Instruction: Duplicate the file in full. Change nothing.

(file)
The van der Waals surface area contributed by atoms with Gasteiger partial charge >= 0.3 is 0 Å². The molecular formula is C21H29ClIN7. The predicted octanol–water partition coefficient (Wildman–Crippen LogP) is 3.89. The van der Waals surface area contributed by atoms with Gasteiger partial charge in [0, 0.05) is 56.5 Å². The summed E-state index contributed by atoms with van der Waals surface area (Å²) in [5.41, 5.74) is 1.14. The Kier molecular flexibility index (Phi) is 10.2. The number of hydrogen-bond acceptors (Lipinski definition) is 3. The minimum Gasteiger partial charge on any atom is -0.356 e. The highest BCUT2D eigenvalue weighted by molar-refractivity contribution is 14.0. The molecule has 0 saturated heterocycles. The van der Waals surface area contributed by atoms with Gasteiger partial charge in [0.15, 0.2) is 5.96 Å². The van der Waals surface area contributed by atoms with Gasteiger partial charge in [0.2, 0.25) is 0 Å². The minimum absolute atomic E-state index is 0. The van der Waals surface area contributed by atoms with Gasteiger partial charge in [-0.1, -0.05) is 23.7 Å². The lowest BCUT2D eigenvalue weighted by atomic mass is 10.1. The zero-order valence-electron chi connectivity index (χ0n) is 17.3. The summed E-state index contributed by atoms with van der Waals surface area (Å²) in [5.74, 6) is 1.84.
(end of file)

The van der Waals surface area contributed by atoms with Gasteiger partial charge >= 0.3 is 0 Å². The molecular formula is C21H29ClIN7. The predicted octanol–water partition coefficient (Wildman–Crippen LogP) is 3.89. The van der Waals surface area contributed by atoms with Gasteiger partial charge in [0, 0.05) is 56.5 Å². The summed E-state index contributed by atoms with van der Waals surface area (Å²) in [5.41, 5.74) is 1.14. The Kier molecular flexibility index (Phi) is 10.2. The number of hydrogen-bond acceptors (Lipinski definition) is 3. The minimum Gasteiger partial charge on any atom is -0.356 e. The highest BCUT2D eigenvalue weighted by molar-refractivity contribution is 14.0. The molecule has 0 saturated heterocycles. The van der Waals surface area contributed by atoms with Gasteiger partial charge in [0.15, 0.2) is 5.96 Å². The van der Waals surface area contributed by atoms with Gasteiger partial charge in [0.2, 0.25) is 0 Å². The minimum absolute atomic E-state index is 0. The van der Waals surface area contributed by atoms with Gasteiger partial charge in [-0.1, -0.05) is 23.7 Å². The lowest BCUT2D eigenvalue weighted by atomic mass is 10.1. The zero-order valence-electron chi connectivity index (χ0n) is 17.3. The summed E-state index contributed by atoms with van der Waals surface area (Å²) in [5.74, 6) is 1.84.